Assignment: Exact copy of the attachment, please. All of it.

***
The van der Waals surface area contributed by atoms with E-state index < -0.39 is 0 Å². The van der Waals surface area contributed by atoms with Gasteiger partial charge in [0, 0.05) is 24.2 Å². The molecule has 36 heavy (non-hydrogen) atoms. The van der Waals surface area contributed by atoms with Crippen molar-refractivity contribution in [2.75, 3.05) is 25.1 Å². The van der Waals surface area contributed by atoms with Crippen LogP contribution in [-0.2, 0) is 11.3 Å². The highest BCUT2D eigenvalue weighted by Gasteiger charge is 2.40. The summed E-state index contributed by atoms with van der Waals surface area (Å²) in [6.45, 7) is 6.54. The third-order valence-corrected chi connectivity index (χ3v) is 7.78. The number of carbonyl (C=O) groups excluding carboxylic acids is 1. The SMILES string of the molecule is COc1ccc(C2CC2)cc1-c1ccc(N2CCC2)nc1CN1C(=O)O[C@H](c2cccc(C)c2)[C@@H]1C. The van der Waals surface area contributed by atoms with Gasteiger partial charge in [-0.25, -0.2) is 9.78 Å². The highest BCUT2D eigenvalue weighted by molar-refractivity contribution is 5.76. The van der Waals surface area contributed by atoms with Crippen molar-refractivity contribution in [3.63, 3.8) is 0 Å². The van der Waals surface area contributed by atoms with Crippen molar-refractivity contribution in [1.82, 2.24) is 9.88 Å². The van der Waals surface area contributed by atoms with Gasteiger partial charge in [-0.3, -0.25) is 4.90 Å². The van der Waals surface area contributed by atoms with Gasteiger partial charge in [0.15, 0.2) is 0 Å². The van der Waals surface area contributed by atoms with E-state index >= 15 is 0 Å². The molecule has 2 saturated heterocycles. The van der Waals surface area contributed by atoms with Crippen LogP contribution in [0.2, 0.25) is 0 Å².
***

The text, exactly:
The van der Waals surface area contributed by atoms with E-state index < -0.39 is 0 Å². The van der Waals surface area contributed by atoms with Gasteiger partial charge in [0, 0.05) is 24.2 Å². The molecule has 36 heavy (non-hydrogen) atoms. The van der Waals surface area contributed by atoms with Crippen molar-refractivity contribution in [2.75, 3.05) is 25.1 Å². The van der Waals surface area contributed by atoms with Crippen LogP contribution in [-0.2, 0) is 11.3 Å². The highest BCUT2D eigenvalue weighted by Gasteiger charge is 2.40. The summed E-state index contributed by atoms with van der Waals surface area (Å²) in [6.45, 7) is 6.54. The third-order valence-corrected chi connectivity index (χ3v) is 7.78. The number of carbonyl (C=O) groups excluding carboxylic acids is 1. The SMILES string of the molecule is COc1ccc(C2CC2)cc1-c1ccc(N2CCC2)nc1CN1C(=O)O[C@H](c2cccc(C)c2)[C@@H]1C. The van der Waals surface area contributed by atoms with Gasteiger partial charge in [-0.25, -0.2) is 9.78 Å². The highest BCUT2D eigenvalue weighted by molar-refractivity contribution is 5.76. The van der Waals surface area contributed by atoms with Crippen molar-refractivity contribution in [3.63, 3.8) is 0 Å². The van der Waals surface area contributed by atoms with Crippen molar-refractivity contribution in [1.82, 2.24) is 9.88 Å². The van der Waals surface area contributed by atoms with Gasteiger partial charge in [-0.3, -0.25) is 4.90 Å². The van der Waals surface area contributed by atoms with Gasteiger partial charge in [0.15, 0.2) is 0 Å². The van der Waals surface area contributed by atoms with E-state index >= 15 is 0 Å². The molecule has 2 saturated heterocycles. The van der Waals surface area contributed by atoms with Crippen LogP contribution in [0.2, 0.25) is 0 Å².